Rauner forms ‘Children’s Cabinet’ to streamline youth, education services

SHARE Rauner forms ‘Children’s Cabinet’ to streamline youth, education services

Beth Purvis, Illinois State Secretary of Education, smiles as Illinois Gov. Bruce Rauner visits with students at Riverton Middle School before signing an executive order creating the governor’s Cabinet on Children and Youth on Thursday, Feb. 18, 2016, in downstate Riverton. | Seth Perlman/AP

Gov. Bruce Rauner on Thursday announced a newly created “Children’s Cabinet” designed to improve the welfare of Illinois children.

During a stop at a school just outside Springfield on Thursday, Rauner signed an executive order creating the “Governor’s Cabinet on Youth and Children,” tasked with streamlining education and other state services for young people, according to a press release from the governor’s office.

The roster of 19 cabinet members includes the directors of the governor’s Office of Management and Budget, Secretary of Education Beth Purvis, and the heads of state boards and agencies ranging from the Department of Employment Security to the Department of Juvenile Justice.

“The Governor’s Cabinet on Children and Youth is systematically addressing the fragmented system that currently exists in Illinois,” Purvis said in a press release. “Governor Rauner’s new structure will support and integrate the state’s priorities and initiatives more effectively to identify and address any agency collaboration barriers so we can more thoughtfully and aggressively improve the future for our children.”

Rauner’s office did not respond to questions from the Chicago Sun-Times asking what the cabinet’s priorities would be or how often it would meet. The press release listed goals including “creating a strategic vision” and “reducing bureaucracy.”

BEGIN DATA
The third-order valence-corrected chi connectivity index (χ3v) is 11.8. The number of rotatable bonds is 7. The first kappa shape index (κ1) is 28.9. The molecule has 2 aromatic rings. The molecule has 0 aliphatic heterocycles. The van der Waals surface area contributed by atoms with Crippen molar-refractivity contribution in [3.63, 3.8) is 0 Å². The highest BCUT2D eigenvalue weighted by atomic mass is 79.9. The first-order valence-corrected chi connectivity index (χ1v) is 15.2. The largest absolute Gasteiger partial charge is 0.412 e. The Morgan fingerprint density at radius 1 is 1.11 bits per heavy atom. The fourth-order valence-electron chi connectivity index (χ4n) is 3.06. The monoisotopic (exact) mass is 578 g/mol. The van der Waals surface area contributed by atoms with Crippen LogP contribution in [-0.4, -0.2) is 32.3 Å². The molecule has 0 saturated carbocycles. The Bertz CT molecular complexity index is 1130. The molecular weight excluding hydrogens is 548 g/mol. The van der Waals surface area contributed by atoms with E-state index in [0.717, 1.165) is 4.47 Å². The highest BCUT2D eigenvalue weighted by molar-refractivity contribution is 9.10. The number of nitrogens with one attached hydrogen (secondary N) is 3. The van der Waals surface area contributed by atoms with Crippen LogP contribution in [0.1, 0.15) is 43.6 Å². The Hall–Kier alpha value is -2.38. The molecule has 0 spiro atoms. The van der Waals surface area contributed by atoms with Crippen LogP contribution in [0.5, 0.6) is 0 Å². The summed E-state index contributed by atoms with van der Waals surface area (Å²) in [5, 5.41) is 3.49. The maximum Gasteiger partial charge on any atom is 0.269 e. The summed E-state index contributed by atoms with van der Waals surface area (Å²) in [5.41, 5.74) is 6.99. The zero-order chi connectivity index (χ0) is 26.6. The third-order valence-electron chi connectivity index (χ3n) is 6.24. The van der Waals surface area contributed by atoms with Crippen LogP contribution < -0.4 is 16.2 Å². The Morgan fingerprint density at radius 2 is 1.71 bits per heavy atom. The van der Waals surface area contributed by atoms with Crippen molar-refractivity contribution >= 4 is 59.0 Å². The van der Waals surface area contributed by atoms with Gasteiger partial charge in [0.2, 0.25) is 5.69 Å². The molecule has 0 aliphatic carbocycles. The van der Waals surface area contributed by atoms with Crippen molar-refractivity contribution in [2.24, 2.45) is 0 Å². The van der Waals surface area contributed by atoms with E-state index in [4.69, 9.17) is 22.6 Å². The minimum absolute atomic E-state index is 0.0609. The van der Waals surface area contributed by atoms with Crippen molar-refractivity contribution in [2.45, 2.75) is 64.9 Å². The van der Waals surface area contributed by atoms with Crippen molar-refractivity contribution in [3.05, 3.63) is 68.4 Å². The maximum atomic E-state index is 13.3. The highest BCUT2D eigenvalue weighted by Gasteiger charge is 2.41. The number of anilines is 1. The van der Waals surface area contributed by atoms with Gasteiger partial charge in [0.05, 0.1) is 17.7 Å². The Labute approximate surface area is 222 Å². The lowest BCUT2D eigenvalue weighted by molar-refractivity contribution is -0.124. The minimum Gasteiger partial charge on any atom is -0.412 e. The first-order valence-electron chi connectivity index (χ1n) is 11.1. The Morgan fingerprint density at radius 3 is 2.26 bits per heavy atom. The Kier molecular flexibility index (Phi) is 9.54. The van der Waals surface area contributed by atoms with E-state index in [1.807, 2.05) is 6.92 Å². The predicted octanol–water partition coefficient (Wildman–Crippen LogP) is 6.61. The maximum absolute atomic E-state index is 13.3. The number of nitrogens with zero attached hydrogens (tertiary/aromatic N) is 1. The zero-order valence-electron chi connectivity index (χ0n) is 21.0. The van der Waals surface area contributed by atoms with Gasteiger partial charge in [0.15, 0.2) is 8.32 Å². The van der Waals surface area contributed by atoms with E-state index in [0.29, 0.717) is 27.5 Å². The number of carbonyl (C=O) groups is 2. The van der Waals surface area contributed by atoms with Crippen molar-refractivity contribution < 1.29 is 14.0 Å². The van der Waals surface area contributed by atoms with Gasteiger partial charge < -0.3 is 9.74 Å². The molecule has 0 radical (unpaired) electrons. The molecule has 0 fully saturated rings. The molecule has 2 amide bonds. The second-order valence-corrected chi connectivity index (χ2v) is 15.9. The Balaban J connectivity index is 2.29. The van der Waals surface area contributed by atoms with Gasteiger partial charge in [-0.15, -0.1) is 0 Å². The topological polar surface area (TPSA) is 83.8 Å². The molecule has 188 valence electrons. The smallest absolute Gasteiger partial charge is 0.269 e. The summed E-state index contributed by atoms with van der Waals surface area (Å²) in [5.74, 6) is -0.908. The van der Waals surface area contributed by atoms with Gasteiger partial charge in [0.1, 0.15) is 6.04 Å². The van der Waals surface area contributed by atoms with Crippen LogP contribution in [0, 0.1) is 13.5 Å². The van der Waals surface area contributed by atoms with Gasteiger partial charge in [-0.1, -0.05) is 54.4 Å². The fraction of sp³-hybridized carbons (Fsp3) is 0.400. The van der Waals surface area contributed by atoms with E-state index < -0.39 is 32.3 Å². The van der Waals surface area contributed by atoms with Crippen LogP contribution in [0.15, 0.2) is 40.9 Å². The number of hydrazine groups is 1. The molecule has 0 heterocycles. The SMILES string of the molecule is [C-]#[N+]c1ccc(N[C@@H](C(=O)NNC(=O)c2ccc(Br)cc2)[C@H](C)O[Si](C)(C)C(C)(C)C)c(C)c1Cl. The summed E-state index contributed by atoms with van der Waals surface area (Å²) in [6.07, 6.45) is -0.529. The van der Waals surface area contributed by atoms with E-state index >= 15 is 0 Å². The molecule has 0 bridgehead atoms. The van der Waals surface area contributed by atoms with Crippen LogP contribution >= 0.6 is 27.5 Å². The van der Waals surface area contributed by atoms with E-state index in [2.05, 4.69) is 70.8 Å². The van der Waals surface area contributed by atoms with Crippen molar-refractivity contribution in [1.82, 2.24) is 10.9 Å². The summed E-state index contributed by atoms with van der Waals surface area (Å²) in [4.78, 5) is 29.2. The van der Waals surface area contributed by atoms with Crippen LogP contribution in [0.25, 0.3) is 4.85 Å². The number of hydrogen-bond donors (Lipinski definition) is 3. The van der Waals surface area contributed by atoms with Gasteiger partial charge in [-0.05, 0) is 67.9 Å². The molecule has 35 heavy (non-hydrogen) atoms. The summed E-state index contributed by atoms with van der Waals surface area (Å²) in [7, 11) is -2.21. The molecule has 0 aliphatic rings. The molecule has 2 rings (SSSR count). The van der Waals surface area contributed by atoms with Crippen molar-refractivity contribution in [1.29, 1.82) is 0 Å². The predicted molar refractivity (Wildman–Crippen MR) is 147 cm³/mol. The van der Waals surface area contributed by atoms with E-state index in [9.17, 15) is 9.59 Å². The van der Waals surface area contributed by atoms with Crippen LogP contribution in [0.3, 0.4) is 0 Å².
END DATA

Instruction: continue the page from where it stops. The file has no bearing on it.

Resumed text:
Illinois is the 18th state to assemble a similar panel since the mid-1990s, said Elizabeth Gaines, a policy expert for the Forum for Youth Investment, a Washington D.C. not-for-profit that maintains a nationwide network of children’s cabinets and has had “a couple of conversations” with Rauner’s office.

Typically, youth services are provided by multiple state agencies whose spending and administration are “siloed,” Gaines said, and they seldom communicate about areas where their duties or programs overlap — or about gaps in services, Gaines said.

“When you’re looking across 16 departments and 240 budget lines, it can be difficult to make sense of programs that are out there,” Gaines said Thursday.

Cabinets require additional staff to facilitate continuing collaboration among state agencies, but the number of dedicated staff varies by state as well, Gaines said, noting that Maryland’s cabinet has around 20 staffers, while other states might employ one person.

State Rep. Laura Fine, D-Glenview, formed a legislative committee on Youth & Young Adults, and said she has not been contacted by the Republican governor. But she supports having a unified agenda for youth services across state agencies.

“It would be great if all agencies would be on the same page when it comes to particular issues,” Fine said.

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